What does the network show?  

This network demonstrates the power that social media algorithms can have on the voters. Digital campaigning has become an integral part of political campaigning globally, and has been utilised during this general election. While analysing the recommendation algorithm, one must consider to what extent these platforms are working against the politicians. In the case of the cluster examined, the specific data points, in relation to the topics recommended, evidently served to hurt Corbyn’s public perception. Any voter with doubts about the magnitude of the anti-semitism allegations would have subsequently been pushed further videos discussing it; likely with opposition politicians giving their opinions.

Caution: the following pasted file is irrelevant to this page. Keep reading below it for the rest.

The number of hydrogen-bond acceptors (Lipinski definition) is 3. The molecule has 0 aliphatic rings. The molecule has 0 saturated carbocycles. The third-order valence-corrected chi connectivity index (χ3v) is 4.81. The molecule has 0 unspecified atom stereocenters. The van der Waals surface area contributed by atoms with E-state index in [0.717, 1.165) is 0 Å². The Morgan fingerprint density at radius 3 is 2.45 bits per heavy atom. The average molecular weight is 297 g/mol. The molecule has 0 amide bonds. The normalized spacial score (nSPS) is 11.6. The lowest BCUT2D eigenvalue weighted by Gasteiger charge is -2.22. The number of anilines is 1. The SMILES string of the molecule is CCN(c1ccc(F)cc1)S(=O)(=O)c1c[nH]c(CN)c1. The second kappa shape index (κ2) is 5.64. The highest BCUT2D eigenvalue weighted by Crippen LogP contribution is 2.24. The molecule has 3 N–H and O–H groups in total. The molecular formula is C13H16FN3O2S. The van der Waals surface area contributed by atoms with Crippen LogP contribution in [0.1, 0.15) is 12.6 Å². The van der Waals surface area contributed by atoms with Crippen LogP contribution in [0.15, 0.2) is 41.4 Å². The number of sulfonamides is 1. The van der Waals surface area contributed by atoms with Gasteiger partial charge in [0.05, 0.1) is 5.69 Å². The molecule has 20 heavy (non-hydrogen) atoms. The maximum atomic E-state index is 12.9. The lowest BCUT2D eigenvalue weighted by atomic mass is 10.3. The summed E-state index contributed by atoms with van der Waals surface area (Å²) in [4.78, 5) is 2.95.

The existence of, or extent of, the anti-semitism within the party is not in question nor the issue. The point of this investigation is to analyse to what extent Youtube’s algorithm can influence the voters decision. Platforms like YouTube are undoubtedly a large content provider for voters in the modern age. From the information gathered, it appears that the recommendations are indeed based off similar themes within either the title or the content; thus, where a video with an opinion is viewed or searched, this might produce recommendations that serve to reinforce that opinion.

However, it also undoubtedly works on the contrary. So positive Jeremy Corbyn videos would be recommended if one searched for this. Ultimately, in tense political climates, the negative sentiment is always repeated and highlighted and in this case, YouTube algorithms facilitated the promotion of content that pushed onto voters the discussion about anti-semitism within the Labour Party.